I have a list of shows that I want to watch but never got to. And it keeps getting longer. Stranger Things, The Punisher, Luke Cage, Narcos, Altered Carbon, that Godzilla anime, are all shows that piqued my interest but I never got around to watching. And this is only on Netflix. My ability to watch TV shows and movies diminished significantly and changed irrevocably two years ago when my daughter showed up. Not that I’m complaining, I’m merely stating my plight.
My backlog situation is about to get a lot worse in the months ahead as media giants Disney and WarnerMedia gear up to launch their own streaming services — Disney+ and HBO Max, respectively. Not content to let traditional media companies have their way, Apple announced earlier this year that it intends to get into video streaming business too with Apple TV+, which is set to launch this fall.
Like Netflix, these three contenders will invest heavily in creating new content. Disney has an enviable library of licenses to draw from and will bolster its Disney+ streaming service with new shows set in the Marvel Cinematic Universe and Star Wars franchise. A spin-off featuring Sam Wilson and Bucky Barnes from the Marvel Cinematic Universe is in the works, as is a Star Wars drama featuring an unnamed Mandalorian warrior. There are also plans to reboot classics like Peter Pan and Lady and the Tramp.
HBO Max, on the other hand, can count on WarnerMedia’s multitude of networks and services like HBO, Cartoon Network, CNN, TBS, and DC Universe for content. Work has also started on a new Dune drama series, which will surely delight fans of the classic science-fiction saga. It also has a long-term deal with the BBC and as a result will have exclusive streaming rights to Doctor Who, Top Gear, and the British version of The Office.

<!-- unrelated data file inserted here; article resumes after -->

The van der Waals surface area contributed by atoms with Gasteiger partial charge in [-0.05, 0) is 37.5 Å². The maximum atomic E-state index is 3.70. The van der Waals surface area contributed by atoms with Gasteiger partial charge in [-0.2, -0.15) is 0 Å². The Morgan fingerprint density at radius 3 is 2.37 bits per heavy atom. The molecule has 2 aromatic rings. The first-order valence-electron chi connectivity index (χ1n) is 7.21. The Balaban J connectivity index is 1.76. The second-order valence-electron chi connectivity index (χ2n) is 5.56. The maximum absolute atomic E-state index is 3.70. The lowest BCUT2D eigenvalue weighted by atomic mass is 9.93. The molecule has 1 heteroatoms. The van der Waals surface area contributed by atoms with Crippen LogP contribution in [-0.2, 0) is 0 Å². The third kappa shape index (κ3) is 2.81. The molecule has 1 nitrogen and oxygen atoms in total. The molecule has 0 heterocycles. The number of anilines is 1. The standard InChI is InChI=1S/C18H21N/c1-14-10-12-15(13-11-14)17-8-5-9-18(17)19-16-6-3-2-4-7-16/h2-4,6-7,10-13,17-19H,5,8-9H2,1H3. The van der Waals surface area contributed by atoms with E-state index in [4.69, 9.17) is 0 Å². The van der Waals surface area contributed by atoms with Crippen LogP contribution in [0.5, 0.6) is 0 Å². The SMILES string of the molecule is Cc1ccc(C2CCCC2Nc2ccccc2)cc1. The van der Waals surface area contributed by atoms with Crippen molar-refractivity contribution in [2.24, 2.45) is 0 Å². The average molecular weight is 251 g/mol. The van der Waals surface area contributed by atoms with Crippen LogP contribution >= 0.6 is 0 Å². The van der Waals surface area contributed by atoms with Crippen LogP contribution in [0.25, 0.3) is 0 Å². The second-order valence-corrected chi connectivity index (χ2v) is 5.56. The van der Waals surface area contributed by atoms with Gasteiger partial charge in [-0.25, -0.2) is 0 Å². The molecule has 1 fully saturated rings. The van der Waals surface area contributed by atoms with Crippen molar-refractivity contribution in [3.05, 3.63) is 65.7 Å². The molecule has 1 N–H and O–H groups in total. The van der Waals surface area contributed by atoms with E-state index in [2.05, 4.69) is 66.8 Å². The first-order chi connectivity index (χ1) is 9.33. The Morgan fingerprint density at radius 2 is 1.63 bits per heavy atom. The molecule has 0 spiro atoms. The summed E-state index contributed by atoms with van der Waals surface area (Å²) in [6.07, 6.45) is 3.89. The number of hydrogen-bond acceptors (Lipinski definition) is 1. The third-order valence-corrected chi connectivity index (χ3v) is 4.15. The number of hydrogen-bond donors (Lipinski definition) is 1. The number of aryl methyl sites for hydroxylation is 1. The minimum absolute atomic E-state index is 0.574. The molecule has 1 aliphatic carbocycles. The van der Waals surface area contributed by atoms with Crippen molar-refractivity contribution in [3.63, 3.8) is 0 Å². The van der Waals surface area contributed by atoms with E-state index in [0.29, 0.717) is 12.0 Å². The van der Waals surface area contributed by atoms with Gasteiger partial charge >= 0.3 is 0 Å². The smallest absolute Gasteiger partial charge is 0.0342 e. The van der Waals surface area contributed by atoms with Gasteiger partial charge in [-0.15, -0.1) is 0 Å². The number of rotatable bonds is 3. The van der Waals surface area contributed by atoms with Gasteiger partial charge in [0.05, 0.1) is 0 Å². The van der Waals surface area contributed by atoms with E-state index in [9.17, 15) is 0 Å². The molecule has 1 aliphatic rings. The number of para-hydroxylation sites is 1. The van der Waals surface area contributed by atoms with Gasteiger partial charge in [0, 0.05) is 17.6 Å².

Though Apple is a newcomer to the business of producing shows, it’s hard to see them as an underdog because of their considerable clout and massive cash reserves. They have invested heavily in creating original content, with the most notable being For All Mankind, a science-fiction drama showing an alternate history where the Soviet Union landed on the moon first and the space race never ended. Apple has also signed on some of the biggest names in entertainment, like Oprah Winfrey and Steven Spielberg, to produce shows for Apple TV+.
Compelling content is, therefore, the name of the game. We can have more one phone or notebook but we only have 24 hours a day. Time spent watching the latest Star Wars drama on Disney+ is time that cannot be spent elsewhere. It is, therefore, in the interest of these services to attract the biggest talents and to craft the most captivating stories to get users to stay glued to their services. With so many shows to look forward to, the key takeaway is this: there’s never been a better time to be a couch potato.
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